The legislation was the result of months of negotiations between a group of Republican and Democratic senators and the White House.
 
Bush, speaking on Thursday at a naval war college in Newport, expressed "disappointment" with the collapse of the bill and said the outcome was "unacceptable" to the American people.
 
Tougher measures
 
Bush has sought an overhaul of US immigration laws for years but the senate's rejection of the bill exposed divisions among his own party.
 
Republicans opposing the bill called it an amnesty for the US's estimated 12 million illegal immigrants, said it would do little to stem illegal immigration and rejected a promised $4.4bn to pay for more border security.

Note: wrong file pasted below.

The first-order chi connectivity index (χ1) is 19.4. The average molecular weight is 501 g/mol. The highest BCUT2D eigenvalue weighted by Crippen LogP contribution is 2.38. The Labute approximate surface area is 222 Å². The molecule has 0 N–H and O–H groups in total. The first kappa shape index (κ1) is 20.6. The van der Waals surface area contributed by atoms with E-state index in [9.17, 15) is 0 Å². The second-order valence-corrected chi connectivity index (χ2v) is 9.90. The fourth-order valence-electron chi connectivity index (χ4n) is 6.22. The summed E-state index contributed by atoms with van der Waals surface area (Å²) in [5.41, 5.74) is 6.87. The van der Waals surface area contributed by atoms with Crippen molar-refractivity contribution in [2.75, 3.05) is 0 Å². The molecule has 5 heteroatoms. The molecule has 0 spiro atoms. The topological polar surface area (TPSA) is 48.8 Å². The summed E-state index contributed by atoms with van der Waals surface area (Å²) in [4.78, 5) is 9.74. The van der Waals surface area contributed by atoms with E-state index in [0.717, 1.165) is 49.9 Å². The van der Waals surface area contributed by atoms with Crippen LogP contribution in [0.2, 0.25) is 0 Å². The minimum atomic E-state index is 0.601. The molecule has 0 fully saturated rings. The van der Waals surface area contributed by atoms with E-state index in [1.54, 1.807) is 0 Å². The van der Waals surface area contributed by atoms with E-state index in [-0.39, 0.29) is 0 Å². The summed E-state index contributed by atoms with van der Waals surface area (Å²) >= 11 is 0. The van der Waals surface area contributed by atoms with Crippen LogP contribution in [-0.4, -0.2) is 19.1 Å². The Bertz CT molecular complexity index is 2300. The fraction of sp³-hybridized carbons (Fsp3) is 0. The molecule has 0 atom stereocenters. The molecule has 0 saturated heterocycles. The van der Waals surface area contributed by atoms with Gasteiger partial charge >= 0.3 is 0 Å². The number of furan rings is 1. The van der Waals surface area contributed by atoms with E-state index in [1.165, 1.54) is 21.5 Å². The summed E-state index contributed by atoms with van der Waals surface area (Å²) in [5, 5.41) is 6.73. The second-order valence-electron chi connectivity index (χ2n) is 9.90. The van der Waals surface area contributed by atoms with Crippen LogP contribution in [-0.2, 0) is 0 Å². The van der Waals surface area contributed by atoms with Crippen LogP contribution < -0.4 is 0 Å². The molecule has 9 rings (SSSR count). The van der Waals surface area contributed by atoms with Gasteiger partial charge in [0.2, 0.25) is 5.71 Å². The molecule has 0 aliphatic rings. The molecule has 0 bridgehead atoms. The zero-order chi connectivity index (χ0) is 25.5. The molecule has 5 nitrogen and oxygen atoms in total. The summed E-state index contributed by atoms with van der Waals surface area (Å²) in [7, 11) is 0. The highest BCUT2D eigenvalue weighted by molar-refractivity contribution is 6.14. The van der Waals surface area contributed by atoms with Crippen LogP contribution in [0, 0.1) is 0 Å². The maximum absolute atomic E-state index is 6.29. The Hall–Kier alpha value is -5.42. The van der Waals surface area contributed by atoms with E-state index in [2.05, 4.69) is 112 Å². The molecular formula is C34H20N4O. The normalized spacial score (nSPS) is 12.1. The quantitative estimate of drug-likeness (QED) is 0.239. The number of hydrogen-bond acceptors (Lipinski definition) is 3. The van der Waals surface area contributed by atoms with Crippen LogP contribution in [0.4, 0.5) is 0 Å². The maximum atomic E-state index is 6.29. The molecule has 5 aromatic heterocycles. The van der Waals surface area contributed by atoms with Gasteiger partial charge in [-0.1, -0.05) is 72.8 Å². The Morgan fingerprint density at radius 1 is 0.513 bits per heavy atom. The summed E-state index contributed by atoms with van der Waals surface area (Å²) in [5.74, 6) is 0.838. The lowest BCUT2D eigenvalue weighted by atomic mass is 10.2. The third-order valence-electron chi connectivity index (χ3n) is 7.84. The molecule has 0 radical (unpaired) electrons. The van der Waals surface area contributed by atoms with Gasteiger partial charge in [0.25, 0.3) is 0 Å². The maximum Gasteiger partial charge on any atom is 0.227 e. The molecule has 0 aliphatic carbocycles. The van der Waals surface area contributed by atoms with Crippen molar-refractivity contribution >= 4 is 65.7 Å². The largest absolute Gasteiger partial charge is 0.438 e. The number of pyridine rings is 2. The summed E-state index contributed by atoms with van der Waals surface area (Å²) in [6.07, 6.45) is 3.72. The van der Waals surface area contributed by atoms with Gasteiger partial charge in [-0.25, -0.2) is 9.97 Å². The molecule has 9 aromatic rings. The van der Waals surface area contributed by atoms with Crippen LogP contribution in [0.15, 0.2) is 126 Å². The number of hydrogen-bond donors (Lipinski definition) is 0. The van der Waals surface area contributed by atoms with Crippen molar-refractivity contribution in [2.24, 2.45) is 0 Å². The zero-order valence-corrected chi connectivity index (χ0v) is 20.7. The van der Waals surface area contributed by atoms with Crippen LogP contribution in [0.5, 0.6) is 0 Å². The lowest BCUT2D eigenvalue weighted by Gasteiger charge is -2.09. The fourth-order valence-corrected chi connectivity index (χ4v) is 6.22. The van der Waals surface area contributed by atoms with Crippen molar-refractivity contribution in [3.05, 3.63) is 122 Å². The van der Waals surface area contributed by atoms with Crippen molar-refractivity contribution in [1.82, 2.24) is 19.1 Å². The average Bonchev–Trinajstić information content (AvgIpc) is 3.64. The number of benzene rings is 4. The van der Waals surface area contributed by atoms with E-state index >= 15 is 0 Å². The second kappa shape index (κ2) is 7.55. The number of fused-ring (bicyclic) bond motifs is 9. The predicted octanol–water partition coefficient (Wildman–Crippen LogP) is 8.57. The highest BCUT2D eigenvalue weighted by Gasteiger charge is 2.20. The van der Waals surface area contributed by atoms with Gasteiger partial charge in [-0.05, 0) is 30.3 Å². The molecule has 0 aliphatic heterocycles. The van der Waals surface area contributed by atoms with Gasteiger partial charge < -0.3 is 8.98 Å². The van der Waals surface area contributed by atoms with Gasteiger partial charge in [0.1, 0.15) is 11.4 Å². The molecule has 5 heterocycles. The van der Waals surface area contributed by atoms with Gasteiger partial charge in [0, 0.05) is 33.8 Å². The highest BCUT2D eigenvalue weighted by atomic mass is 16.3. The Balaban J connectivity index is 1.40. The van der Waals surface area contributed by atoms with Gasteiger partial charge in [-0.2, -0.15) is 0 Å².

The bill tied tough border security and workplace enforcement measures to a plan to legalise illegal immigrants and create a temporary worker programme.
 
It would also have created a new merit-based system for future immigrants.
 
'Cheap labour'
 
Opponents of the bill said Bush should instead concentrate on keeping illegal immigrants out.
 
"The next step is to immediately push the president to take up his word and enforce security at the border," said senator David Vitter, a Louisiana Republican who voted against the bill.
 
Some labour unions also opposed the bill, saying its proposed temporary worker programme would have created an underclass of cheap labourers.
 
This was the second time in as many weeks that the Senate has tried to pass the legislation.